Everybody Wants To Get Into The Act

In the days before cable Internet access, a plea to the cable companies to Get It.

The cable industry has the greatest bandwidth to the home in the country. Hundreds of discrete, full-bodied video signals simultaneously beaming through fiber and down coax seem like a dream come true to this computer enthusiast brought up on a 300 baud modem and now limping through his middle years at 28.8 bps.

Why then, are the great video-on-demand experiments bringing in less then profitable results? Why are Bob and Mildred Couchpotato not leaping at the chance to go cyber-shopping on their TV set? Why have they only used this great leap forward like another Nintendo GameBoy? Because it’s a different medium. You’re asking them to carve their steak with a letter opener or mow the lawn with a weed-whacker.

There are two glories of television; one that will never change and one that is slipping away more every day. Television will always provide that wonderful, restful, relaxing experience of letting go. One button and the world slips away. The bills aren’t due. The kids aren’t in trouble. The boss isn’t yelling. In thirty minutes (with breaks for snacks and rest stops), personal problems and global conflicts are resolved by superheros, super models and folks just like us. We are allowed to lower our guard, sip our beer and let the bright colors and car chases wash over us until it’s time for bed. That’s not “interactive,” that’s entertainment.

Declining, on the other hand, are the days of the communal, cultural, binding television experience. With the exception of the O.J. verdict, we now have so many choices that we are no longer tied together as a nation. We no longer share the jokes we all laughed at on Milton Berle, the jugglers we all saw on Ed Sullivan, or the wry smile at the ‘terlet’ we all heard on Archie Bunker. We can no longer turn to the person in line at the bank and say, “That teller looks like the guy on Johnny Carson last night. Wasn’t he hysterical?”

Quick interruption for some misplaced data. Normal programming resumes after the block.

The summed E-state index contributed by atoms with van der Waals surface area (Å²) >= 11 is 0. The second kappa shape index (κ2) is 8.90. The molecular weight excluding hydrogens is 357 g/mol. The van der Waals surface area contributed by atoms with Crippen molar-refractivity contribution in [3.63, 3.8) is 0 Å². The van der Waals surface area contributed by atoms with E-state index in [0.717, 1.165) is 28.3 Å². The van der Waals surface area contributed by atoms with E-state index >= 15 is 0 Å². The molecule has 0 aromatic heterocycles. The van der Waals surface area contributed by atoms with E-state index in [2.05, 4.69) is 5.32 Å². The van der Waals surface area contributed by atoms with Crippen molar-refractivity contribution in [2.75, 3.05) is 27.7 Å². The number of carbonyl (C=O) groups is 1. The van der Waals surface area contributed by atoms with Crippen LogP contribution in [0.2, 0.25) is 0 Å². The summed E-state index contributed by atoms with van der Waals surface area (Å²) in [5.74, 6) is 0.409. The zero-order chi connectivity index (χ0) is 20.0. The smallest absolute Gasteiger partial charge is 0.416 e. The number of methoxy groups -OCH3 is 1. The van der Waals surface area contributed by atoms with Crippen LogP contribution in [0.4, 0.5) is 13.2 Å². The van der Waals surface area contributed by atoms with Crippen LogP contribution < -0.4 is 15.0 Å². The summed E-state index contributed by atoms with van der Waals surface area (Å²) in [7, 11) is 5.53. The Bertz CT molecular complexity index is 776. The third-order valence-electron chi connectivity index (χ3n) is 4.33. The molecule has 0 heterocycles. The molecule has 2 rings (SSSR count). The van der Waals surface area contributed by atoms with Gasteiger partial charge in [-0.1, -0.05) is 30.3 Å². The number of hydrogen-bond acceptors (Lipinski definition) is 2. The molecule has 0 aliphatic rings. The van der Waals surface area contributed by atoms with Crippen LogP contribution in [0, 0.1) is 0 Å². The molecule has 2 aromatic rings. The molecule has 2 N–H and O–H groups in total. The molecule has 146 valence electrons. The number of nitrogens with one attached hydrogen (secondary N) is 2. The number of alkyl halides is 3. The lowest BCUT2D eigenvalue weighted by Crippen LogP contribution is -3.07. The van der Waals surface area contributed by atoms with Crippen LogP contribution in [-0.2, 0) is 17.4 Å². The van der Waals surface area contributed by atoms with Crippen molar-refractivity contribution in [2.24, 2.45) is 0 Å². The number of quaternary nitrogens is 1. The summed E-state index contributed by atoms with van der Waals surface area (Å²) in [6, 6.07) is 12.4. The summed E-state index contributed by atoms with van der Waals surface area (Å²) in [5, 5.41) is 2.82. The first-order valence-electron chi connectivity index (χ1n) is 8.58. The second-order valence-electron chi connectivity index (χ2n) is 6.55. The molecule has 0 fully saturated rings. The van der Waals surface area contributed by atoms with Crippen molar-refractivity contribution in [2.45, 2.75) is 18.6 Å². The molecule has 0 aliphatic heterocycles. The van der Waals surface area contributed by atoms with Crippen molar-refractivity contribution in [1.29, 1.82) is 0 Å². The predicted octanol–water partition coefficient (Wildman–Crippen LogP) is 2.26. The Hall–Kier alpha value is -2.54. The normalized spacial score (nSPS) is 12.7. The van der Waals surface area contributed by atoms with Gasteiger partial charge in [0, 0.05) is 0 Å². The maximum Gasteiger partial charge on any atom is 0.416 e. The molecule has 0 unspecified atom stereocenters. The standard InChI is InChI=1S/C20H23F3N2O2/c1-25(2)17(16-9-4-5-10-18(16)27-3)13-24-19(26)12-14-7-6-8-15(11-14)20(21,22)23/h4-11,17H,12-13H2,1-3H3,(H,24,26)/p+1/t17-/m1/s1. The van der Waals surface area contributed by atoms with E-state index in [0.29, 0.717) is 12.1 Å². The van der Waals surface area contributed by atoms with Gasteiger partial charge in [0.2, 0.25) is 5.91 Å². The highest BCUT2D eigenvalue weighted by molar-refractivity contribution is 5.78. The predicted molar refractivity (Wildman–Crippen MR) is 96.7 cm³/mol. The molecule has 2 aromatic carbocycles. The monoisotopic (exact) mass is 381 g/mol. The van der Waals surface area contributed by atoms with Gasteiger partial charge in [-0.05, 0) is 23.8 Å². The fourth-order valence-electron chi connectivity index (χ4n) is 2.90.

We are moving from shared knowledge and experience to infinite choices. Infinite choices divide us into smaller and smaller groups. The smaller the group, the more we want to participate. Only three people here? Then I’m willing to express my opinion. The Internet is showing us that people really like to have their say. They like to find affinity groups and socialize. They like to split up into 10,000 newsgroups where they can chat about minutely specific subjects and air their two cent’s worth. Being on hold on a radio talk show doesn’t cut it. They want their voices heard. They want to talk.

Today we have two appliances in our homes. One lets us sit back, relax and enjoy the entertainment with our loved ones by our side. The other lets us sit forward, participate and enjoy the conversation one-to-a-screen. Thinking that these two appliances can be merged is like thinking that the radio and the telephone should be a single unit. Both carry sound a great distance, but one is a one-way contrivance for listening and the other is a two-way device for communicating. They may sit right next to each other in our homes, but they are used for very, very different things.

So what does this mean to the cable industry?

Hopefully it acts like an alarm clock without a snooze alarm. The future is on the line and the wake-up call is for you. This new medium is in need of better content than can be had from ad agencies and better delivery than can be had from AT&T. The railroads could have owned the airline industry if they had realized they were in the transportation business instead of the train business. You have to decide if you are in the TV business or the communication industry. And decide soon.

It’s time to try a different “interactive TV” experiment. It’s time to bring people Internet access faster than they could ever have imagined. But don’t expect them to watch it like television. Expect them to participate in it, shape it and become the programming. Expect them to want to publish. They’ll want to send e-mail to Jerry Seinfeld. They’ll want to have their electronic resume available for any passing recruiter’s software agent. They’ll want to grab the camcorder and show grandma baby’s first steps.

The technical problem of one-way repeaters will bog the industry down for a while. But the pieces are already in place to wrestle some of the audience away from the Baby Bells. We already have coax and telephone lines to our homes. The phone lines are more than adequate to carry keystrokes back to the head end. That’ll keep interactive users happy for the moment. Long enough to figure out how to turn each home in America into its own narrowcast station.

Marshall McLuhan said, “The medium is the message.” Less well known, however, is his farsighted, “The audience is the content.”

Little did he know…